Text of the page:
For Nyswaner, he stressed that the "likability" of a character isn't something he's ever concerned about.
"I find, often, characters who are allegedly likable are boring," Nyswaner said. "I believe every character's point of view on the world is valid for that character and we write right from that position."
"Hawk is perhaps a challenging person to be in love with, I'm not sure that he necessarily wants to be in love with somebody. I think he protects himself from that. ... He also really knows how to survive and I think being a survivor, it doesn't mean that you're a bad person, it means that you're really good at surviving. ... One of our directors, Destiny Ekaragha, ... she said, 'I love Hawkins Fuller.' She said, 'I want to be him. I want to be beautiful. I want to do whatever I want and have as much sex as I can get, and not care about anything.' Yeah. Who doesn't? So in some ways Hawk, to me, he's living a dream."
'It's not just watching two good looking people have sex'
A line that's been used about many TV shows and movies related to the approach to sex scenes is that they're used to "move the story forward." While that may not always be the case for every piece of entertainment, for Fellow Travelers, the intimacy between its characters, how intimate they are, the circumstances of those personal interactions, intensify the stakes for these characters.
As Nyswaner explained, "power" is a fundamental component to all sex scenes in Fellow Travelers.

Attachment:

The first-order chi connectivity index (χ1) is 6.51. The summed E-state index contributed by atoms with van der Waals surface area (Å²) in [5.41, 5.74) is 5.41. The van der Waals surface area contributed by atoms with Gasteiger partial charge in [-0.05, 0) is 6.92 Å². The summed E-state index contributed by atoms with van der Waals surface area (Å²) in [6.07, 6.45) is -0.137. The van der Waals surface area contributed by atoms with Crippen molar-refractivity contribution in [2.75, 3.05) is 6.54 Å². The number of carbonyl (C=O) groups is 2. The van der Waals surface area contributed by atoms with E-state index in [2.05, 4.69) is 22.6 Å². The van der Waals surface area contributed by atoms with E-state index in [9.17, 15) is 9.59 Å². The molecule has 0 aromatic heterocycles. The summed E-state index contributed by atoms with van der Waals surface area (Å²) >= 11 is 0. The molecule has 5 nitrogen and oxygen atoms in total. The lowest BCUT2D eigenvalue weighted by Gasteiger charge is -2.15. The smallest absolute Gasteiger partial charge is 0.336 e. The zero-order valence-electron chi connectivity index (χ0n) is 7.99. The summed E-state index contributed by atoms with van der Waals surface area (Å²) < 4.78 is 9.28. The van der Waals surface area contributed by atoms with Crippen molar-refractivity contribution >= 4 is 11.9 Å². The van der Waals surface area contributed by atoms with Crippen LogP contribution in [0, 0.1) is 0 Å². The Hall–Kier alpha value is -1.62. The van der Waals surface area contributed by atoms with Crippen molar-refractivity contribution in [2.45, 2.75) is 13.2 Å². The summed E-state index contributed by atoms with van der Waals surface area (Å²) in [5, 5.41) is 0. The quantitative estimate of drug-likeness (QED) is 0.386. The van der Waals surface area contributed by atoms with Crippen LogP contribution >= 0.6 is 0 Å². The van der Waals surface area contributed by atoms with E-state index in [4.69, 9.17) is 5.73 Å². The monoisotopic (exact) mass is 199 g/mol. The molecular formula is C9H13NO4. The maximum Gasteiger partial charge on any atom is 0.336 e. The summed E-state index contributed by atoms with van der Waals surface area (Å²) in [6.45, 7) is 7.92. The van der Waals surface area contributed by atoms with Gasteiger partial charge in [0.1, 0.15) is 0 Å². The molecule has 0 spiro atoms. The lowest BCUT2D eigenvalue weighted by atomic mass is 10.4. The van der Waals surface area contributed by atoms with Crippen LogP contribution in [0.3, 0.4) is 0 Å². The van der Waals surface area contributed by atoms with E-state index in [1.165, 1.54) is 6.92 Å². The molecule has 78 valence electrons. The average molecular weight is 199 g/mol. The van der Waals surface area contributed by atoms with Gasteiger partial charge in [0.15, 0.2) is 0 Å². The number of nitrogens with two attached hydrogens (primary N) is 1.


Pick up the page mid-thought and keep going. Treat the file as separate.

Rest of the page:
"We were supported all along, by the way, and Dante Di Loreto, who's the president of Fremantle studio that made it, said a long time ago, 'Let's make the sex scenes so hot that straight men will want to have gay sex,'" Nyswaner said. "So that's something to go for."
"The rule was, every sex scene is about power. This is a relationship of unequals, in a way, ... unequals in terms of who desires who more. Tim is the one in love, with the crush of his life, ... and so open and vulnerable, wants to give and give and give. Hawk is, I think, quietly in love with Tim, but he's got to be very careful about not letting Tim disrupt his life. You bring that dynamic into the sex scene, then the sex scene has stakes, and it has energy. It's not just watching two good looking people have sex."
For anyone watching Fellow Travelers, a core element of the story is that "love is dangerous."
"We can apply that very specifically to loving people at a time of political turmoil, like now," Nyswaner said. "There are parallels to what's happening in the United States and other democracies across the world, where demagogues craving political power use fear, and pit one group against another, not because they give a damn about who those people really are."
"They do it because it gives them power. That was true with McCarthy. It was true the way the government treated people with AIDS, and it's true now. But I think love in general, for everybody, is dangerous, because you can lose the thing that you love. ... The show is saying, no matter how painful it might be, take a risk and love somebody."